Tippy teas are not a type of tea but rather refer to the part of the tea plant that’s used which offers a different taste too. Intrigued? Read on for more!!

What Are Tippy Teas?

Tippy Tea
Tippy Tea | Image via wiki media commons by Pesqua, 노각차, CC BY-SA 4.0

Chinese tea farmers came to the realisation that during winter, tea plants would usually store all their nutrients and when spring arrived, these would get pushed out in the new tea leave tips; this led to the tips being the tea leaf’s sweetest part. The term “tippy” is used for tea that contains many or all tips.

How Does it Differ?

Tea tips are valued since they offer a better taste than tea made with older and larger leaves. They generally have more caffeine, minerals and vitamins, while the flavour is milder and smoother. The quality also depends on where they come from; for example, when it comes to Ceylon Tea, Sri Lanka also produces fine golden or silver tips tea available from tea exporters such as Anverally & Sons.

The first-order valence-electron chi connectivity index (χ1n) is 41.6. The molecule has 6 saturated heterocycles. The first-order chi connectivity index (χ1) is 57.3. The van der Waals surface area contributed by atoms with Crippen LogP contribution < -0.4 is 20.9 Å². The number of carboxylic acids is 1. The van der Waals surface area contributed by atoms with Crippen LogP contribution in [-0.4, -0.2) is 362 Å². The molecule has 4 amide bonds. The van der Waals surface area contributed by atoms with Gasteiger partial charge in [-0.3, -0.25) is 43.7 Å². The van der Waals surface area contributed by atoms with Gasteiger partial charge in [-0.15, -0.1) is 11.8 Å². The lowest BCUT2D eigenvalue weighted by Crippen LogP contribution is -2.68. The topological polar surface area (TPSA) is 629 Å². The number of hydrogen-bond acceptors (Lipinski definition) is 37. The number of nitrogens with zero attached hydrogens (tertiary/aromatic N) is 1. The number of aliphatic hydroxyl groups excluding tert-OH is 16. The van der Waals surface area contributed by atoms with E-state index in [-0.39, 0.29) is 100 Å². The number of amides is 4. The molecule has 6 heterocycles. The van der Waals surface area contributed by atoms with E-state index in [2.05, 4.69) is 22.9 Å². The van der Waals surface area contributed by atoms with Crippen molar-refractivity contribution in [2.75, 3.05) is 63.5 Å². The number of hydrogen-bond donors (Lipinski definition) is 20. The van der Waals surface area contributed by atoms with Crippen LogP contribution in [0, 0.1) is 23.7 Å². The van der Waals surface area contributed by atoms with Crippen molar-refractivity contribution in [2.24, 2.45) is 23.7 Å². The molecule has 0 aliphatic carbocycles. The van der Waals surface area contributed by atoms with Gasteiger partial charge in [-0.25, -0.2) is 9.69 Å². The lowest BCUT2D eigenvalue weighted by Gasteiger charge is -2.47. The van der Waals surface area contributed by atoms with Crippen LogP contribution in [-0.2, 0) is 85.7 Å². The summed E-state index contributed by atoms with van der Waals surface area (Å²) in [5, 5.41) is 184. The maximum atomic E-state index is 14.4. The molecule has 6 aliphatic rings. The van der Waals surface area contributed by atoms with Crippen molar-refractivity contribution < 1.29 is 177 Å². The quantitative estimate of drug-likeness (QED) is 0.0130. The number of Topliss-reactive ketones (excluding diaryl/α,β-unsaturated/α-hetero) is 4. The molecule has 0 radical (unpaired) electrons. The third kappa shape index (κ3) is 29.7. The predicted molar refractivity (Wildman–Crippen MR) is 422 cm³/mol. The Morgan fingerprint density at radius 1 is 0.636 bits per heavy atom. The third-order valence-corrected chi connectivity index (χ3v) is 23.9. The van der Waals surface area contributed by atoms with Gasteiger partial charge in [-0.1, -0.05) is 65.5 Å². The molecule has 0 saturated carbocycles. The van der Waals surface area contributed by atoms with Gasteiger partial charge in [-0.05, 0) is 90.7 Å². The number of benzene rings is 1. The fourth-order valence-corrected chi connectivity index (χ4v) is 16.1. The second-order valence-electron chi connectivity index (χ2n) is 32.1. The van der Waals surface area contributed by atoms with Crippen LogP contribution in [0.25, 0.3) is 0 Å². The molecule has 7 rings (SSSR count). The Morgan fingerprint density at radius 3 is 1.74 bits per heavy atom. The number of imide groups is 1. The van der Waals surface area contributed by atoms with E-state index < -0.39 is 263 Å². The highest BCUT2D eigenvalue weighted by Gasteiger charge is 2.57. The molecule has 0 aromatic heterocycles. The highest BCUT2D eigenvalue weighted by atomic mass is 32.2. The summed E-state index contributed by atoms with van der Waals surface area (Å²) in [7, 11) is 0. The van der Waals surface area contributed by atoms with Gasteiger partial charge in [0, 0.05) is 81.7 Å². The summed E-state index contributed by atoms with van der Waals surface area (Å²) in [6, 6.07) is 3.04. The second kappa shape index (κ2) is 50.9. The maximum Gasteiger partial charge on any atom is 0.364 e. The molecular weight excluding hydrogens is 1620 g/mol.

Different Gradings

Teas have different gradings, the standard one being ‘orange pekoe grade’ referring to tea that has been made using the top two leaves and the bud. Tippy teas will usually have a greater number of tips or leaf buds, while some will contain tips or buds completely. When grading these teas, “T” (for tippy) is usually used.

A Fun Fact

Interestingly, many tea tip varieties have fine hairs on them and these are referred to as “downy buds” due to their texture which is like down feathers! Of course, there’s a reason Mother Nature has included such a fascinating aspect for the plant; these hairs protect the young and delicate tips against insects.